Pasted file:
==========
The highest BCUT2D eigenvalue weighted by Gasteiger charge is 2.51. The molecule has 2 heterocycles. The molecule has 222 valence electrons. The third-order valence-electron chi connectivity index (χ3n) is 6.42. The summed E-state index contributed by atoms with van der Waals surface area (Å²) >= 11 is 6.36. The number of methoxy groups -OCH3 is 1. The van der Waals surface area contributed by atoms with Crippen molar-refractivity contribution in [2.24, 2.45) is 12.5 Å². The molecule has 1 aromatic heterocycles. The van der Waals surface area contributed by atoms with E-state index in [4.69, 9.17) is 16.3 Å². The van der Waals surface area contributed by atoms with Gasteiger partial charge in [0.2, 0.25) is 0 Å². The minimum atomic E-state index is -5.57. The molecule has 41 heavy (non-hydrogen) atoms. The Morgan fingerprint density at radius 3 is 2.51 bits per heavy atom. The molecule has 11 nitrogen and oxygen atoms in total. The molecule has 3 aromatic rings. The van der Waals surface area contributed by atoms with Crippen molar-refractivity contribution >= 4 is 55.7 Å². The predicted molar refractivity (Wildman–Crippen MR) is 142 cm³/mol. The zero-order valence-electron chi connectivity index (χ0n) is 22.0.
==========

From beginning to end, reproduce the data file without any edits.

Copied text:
The highest BCUT2D eigenvalue weighted by Gasteiger charge is 2.51. The molecule has 2 heterocycles. The molecule has 222 valence electrons. The third-order valence-electron chi connectivity index (χ3n) is 6.42. The summed E-state index contributed by atoms with van der Waals surface area (Å²) >= 11 is 6.36. The number of methoxy groups -OCH3 is 1. The van der Waals surface area contributed by atoms with Crippen molar-refractivity contribution in [2.24, 2.45) is 12.5 Å². The molecule has 1 aromatic heterocycles. The van der Waals surface area contributed by atoms with E-state index in [4.69, 9.17) is 16.3 Å². The van der Waals surface area contributed by atoms with Gasteiger partial charge in [0.2, 0.25) is 0 Å². The minimum atomic E-state index is -5.57. The molecule has 41 heavy (non-hydrogen) atoms. The Morgan fingerprint density at radius 3 is 2.51 bits per heavy atom. The molecule has 11 nitrogen and oxygen atoms in total. The molecule has 3 aromatic rings. The van der Waals surface area contributed by atoms with Crippen molar-refractivity contribution >= 4 is 55.7 Å². The predicted molar refractivity (Wildman–Crippen MR) is 142 cm³/mol. The zero-order valence-electron chi connectivity index (χ0n) is 22.0.